This is one thing, again, we learned during the lockdown, the previous lockdown which we still follow now. Usually patients who are referred from vision centers for cataract surgery, they come the previous day, have their tests done, next day surgery, third day follow up. What we did was we tried to do all the investigations in the vision center except biometry. We went for a additional premium they had taken. And then they come for surgery only on the day of surgery, they go back the same afternoon because they’ve hired a taxi, they’ve taken an auto rickshaw to come, or on a bike. They go back next day to review there. This learning is really helping us now and this is significantly reducing the carbon footprint also, which we are interested in.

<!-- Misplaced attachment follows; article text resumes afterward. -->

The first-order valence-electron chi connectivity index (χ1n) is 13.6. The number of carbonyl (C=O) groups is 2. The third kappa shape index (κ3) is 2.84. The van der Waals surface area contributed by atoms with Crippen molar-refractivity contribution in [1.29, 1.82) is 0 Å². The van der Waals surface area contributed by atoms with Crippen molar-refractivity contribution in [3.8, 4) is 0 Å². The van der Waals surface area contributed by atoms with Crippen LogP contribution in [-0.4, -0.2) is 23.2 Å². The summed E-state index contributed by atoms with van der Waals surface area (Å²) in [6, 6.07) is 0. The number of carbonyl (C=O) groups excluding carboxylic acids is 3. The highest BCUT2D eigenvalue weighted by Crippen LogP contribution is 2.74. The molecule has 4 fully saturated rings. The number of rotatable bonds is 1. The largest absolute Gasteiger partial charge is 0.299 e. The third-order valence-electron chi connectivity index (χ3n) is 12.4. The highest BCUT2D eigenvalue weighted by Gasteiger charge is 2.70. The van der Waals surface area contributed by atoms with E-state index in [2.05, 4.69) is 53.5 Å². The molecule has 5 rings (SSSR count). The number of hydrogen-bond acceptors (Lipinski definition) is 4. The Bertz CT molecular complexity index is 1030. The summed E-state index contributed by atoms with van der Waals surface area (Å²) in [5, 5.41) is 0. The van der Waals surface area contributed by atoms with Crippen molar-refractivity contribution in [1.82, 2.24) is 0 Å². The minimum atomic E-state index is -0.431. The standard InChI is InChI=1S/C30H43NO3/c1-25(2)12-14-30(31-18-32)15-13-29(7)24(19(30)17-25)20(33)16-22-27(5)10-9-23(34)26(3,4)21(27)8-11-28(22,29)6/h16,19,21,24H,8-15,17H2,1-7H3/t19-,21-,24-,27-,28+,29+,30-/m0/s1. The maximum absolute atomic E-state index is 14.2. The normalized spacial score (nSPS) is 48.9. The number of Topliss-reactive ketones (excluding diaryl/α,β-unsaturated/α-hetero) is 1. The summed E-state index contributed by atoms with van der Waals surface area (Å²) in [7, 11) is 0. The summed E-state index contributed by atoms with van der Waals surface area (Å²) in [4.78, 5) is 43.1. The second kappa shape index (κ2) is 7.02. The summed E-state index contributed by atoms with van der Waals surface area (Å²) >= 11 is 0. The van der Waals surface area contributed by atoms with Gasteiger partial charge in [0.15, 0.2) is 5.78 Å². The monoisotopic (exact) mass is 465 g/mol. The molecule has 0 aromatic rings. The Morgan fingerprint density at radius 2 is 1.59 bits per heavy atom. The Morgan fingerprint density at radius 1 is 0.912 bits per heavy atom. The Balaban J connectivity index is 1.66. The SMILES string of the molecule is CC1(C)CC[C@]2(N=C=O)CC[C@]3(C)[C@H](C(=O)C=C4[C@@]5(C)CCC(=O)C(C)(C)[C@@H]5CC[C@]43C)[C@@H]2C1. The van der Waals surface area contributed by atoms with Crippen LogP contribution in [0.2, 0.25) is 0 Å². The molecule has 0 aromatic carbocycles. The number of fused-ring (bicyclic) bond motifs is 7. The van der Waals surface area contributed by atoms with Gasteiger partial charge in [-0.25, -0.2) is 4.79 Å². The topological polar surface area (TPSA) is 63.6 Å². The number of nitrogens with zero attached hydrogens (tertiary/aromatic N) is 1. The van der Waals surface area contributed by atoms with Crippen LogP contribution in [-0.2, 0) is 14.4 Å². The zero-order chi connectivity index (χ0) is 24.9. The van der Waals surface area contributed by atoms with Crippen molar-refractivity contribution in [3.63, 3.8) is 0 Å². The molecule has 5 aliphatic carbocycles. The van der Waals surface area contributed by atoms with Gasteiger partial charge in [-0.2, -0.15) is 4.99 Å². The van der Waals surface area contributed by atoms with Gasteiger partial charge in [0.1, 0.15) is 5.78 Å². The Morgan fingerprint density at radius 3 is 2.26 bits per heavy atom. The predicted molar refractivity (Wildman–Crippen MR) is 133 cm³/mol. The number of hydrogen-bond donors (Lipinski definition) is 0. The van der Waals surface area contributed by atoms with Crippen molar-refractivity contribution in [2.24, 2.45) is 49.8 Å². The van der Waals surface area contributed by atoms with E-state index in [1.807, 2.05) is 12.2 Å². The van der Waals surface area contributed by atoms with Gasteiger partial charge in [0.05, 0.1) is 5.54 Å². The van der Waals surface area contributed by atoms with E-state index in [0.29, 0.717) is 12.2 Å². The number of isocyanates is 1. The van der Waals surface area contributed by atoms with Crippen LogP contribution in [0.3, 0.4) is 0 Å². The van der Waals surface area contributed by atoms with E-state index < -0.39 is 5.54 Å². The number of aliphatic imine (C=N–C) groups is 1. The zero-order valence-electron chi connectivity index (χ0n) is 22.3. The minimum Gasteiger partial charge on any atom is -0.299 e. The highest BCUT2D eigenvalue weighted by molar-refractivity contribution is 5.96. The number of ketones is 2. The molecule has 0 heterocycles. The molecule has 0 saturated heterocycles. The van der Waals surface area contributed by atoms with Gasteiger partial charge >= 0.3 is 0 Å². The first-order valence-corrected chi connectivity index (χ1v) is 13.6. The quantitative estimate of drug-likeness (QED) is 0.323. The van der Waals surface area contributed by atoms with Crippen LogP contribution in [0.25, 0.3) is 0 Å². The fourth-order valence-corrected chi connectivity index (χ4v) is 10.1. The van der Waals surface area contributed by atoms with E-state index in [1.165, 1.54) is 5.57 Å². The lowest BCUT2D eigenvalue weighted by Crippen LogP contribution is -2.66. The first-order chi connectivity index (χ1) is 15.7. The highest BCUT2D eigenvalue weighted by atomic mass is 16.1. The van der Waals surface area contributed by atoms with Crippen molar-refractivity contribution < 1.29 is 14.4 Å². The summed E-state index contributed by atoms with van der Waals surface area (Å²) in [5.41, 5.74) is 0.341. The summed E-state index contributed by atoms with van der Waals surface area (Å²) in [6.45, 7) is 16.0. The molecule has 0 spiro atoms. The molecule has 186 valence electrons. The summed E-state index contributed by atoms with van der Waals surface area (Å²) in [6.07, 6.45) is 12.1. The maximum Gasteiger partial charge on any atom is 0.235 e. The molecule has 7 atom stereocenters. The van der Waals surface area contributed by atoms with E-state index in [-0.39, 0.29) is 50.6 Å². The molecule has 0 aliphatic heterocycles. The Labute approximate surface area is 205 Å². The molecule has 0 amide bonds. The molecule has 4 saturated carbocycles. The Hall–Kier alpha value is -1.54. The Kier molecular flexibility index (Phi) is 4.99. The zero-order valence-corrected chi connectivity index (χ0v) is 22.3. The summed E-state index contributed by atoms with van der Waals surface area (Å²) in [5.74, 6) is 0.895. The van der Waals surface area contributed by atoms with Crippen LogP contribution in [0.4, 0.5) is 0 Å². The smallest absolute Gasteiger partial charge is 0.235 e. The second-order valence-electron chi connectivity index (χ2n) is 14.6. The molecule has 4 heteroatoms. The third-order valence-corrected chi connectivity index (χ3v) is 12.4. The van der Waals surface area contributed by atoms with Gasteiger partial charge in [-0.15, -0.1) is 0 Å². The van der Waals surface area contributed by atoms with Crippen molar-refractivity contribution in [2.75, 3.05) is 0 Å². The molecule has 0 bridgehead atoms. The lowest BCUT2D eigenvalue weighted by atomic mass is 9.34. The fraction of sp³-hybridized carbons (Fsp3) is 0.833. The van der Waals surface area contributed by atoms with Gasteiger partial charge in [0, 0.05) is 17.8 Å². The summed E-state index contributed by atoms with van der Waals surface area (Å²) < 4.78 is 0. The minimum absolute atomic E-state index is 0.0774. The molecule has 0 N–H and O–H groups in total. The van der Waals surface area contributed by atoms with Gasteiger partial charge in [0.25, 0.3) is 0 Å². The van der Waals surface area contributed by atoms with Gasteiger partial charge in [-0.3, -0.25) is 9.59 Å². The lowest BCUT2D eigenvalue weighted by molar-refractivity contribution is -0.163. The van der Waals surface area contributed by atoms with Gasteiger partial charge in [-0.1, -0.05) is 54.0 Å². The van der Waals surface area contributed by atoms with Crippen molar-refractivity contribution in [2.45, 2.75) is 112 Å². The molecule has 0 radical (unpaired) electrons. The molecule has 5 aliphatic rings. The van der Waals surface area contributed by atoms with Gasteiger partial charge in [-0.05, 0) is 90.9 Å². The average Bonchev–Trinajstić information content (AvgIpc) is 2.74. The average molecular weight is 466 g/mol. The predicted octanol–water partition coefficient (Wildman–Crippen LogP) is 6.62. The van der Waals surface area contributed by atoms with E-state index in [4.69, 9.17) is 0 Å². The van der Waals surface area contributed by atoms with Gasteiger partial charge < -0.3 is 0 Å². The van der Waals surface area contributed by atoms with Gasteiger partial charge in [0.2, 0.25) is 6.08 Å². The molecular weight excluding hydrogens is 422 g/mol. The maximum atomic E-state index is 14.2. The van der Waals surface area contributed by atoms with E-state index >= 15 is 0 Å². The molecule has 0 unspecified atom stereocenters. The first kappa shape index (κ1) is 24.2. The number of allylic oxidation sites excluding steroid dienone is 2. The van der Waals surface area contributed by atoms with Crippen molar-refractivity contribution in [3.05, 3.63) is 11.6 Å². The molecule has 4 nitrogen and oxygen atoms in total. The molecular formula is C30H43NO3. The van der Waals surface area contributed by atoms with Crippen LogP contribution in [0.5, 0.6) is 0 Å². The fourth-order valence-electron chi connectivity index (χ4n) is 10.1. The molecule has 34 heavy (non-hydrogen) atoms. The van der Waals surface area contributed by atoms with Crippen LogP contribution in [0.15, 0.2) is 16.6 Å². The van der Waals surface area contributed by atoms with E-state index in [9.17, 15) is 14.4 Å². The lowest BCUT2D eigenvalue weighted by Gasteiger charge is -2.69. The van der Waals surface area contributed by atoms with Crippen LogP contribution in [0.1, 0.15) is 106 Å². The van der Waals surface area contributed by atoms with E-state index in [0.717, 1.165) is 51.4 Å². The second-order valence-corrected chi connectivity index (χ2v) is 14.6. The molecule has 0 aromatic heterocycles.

Day one follow up, we were doing a few day one follow ups in vision centers, but during the pandemic we learned that why should they come back to the base hospital? Why can’t they follow up there? Doctors are doing telemedicine to all the vision centers. What can we miss? We can’t miss anything unless there are significant problems. Any complications we made them wait in the hospital. If they were a noncomplicated surgery, then we ask them to go to the vision center the next day. Almost 60% of them were able to go to vision centers because around Pondicherry we had these 14 centers which were covered in most of the geographical area. This also, again, helped to reduce the crowd coming back to the hospital and during the peak crowd it also helped a lot.